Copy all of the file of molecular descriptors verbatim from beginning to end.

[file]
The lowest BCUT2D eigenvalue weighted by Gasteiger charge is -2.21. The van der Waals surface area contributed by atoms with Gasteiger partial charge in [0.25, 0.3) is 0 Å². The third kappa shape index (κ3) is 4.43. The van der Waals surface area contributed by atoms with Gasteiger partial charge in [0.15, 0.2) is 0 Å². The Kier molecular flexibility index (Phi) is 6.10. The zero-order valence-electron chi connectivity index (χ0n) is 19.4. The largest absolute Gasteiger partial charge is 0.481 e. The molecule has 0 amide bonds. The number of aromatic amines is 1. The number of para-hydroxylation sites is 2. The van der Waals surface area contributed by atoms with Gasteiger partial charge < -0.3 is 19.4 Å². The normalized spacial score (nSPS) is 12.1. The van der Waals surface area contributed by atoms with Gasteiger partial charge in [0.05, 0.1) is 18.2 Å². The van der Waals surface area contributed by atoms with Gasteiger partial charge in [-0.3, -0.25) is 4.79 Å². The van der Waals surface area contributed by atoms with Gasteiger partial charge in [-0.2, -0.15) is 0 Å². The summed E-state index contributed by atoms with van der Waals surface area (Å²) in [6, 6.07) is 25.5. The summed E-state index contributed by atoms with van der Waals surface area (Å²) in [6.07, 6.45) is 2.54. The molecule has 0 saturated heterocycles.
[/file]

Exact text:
The lowest BCUT2D eigenvalue weighted by Gasteiger charge is -2.21. The van der Waals surface area contributed by atoms with Gasteiger partial charge in [0.25, 0.3) is 0 Å². The third kappa shape index (κ3) is 4.43. The van der Waals surface area contributed by atoms with Gasteiger partial charge in [0.15, 0.2) is 0 Å². The Kier molecular flexibility index (Phi) is 6.10. The zero-order valence-electron chi connectivity index (χ0n) is 19.4. The largest absolute Gasteiger partial charge is 0.481 e. The molecule has 0 amide bonds. The number of aromatic amines is 1. The number of para-hydroxylation sites is 2. The van der Waals surface area contributed by atoms with Gasteiger partial charge < -0.3 is 19.4 Å². The normalized spacial score (nSPS) is 12.1. The van der Waals surface area contributed by atoms with Gasteiger partial charge in [0.05, 0.1) is 18.2 Å². The van der Waals surface area contributed by atoms with Gasteiger partial charge in [-0.3, -0.25) is 4.79 Å². The van der Waals surface area contributed by atoms with Gasteiger partial charge in [-0.2, -0.15) is 0 Å². The summed E-state index contributed by atoms with van der Waals surface area (Å²) in [6, 6.07) is 25.5. The summed E-state index contributed by atoms with van der Waals surface area (Å²) in [6.07, 6.45) is 2.54. The molecule has 0 saturated heterocycles.